Only in the afternoon, she relaxed for a while to feed the sparrows. While she sat in the verandah breaking the bread into little bits, hundreds of little birds collected round her creating a veritable bedlam (Nice sound) of chirrupings. Some came and perched (sitting down)on her legs, others on her shoulders. Some even sat on her head. She smiled but never shooed (to let it go away)them away. It used to be the happiest half-hour of the day for her.
When I decided to go abroad for further studies, I was sure my grandmother would be upset. I would be away for five years, and at her age one could never tell. But my grandmother could. She was not even sentimental(emotional). She came to leave me at the railway station but did not talk or show any emotion. Her lips moved in prayer, her mind was lost in prayer. Her fingers were busy telling the beads of her rosary.
Silently she kissed my forehead, and when I left I cherished moist imprint ( Full of value)as perhaps the last sign of physical contact between us. But that was not so. After five years I came back home and was met by her at the station. She did not look a day older. She still had no time for words, and while she clasped( hold,) me in her arms I could hear her reciting her prayers.
Even on the first day of my arrival, her happiest moments were with her sparrows whom she fed longer and with frivolous rebukes. In the evening a change came over her. She did not pray. She collected the women of the neighbourhood, got an old drum and started to sing. For several hours she thumped (to hit) the sagging skins of the dilapidated drum (Old drum) and sang of the homecoming of warriors. We had to persuade her to stop to avoid overstraining. That was the first time since I had known her that she did not pray.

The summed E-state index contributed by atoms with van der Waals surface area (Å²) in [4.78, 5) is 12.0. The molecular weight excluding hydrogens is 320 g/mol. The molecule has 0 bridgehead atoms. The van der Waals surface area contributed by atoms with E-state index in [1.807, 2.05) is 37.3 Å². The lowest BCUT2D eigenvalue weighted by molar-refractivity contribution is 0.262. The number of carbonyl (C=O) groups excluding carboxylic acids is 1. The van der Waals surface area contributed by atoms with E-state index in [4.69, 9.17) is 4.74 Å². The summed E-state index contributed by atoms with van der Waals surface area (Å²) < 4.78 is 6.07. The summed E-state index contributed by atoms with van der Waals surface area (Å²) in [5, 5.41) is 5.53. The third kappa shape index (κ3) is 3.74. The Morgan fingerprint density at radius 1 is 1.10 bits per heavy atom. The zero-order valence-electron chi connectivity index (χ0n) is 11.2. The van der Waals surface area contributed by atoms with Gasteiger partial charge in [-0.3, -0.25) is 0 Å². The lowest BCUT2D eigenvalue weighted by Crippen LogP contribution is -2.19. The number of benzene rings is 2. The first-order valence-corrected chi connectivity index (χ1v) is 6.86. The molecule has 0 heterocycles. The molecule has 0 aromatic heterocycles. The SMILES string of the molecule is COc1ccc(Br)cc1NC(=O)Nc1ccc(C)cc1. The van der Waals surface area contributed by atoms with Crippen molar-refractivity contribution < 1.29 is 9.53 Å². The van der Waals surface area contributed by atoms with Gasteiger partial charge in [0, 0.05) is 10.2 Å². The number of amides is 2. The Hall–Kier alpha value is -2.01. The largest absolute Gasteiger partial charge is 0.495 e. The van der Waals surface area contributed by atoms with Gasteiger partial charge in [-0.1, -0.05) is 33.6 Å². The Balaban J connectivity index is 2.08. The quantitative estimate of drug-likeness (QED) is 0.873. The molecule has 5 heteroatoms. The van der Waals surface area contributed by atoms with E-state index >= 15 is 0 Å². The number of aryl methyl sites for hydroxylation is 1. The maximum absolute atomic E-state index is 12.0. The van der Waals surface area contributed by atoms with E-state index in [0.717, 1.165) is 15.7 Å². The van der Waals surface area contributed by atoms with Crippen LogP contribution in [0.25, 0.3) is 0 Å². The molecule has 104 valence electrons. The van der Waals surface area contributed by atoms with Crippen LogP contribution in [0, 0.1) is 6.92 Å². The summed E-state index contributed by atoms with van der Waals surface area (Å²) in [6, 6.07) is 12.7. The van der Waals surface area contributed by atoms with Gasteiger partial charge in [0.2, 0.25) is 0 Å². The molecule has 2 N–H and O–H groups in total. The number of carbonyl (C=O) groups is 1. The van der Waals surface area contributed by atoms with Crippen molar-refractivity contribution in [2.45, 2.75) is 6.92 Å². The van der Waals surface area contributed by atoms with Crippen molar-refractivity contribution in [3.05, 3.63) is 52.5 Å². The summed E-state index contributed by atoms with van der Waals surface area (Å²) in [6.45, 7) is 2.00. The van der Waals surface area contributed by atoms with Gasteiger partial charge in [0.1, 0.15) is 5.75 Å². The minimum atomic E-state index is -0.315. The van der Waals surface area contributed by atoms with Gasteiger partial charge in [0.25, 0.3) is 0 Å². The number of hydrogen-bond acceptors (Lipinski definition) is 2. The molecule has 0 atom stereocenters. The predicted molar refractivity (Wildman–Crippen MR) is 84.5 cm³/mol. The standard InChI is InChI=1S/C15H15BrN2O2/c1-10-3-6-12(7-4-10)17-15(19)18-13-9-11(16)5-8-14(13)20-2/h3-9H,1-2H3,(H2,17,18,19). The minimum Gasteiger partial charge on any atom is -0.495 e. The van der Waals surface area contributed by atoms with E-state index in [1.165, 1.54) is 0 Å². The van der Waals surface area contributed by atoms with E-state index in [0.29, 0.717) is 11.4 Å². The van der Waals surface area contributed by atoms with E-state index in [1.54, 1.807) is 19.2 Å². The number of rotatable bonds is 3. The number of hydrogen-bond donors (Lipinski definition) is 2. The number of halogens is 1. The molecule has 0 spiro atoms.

- How did grandmother spend her time after seclusion with the author?
- What was the best time the grandmother used to spend every day?
- Why was grandmother emotionless when she came to the station to receive her grandson?
- Why did she collect women of the neighbourhood in the evening when the author arrived and what did they do?
Text Unit 5
- Think about the situation when your grandmother or grandfather is on their deathbed.
- What could be the best way to cure the patient?
- Share your observation with your friends if you have ever seen someone on a deathbed.
The next morning she was taken ill. It was a mild fever and the doctor told us that it would go. But my grandmother thought differently. She told us that her end was near. She said that since only a few hours before the close of the last chapter of her life she had omitted to pray, she was not going to waste any more time talking to us. We protested.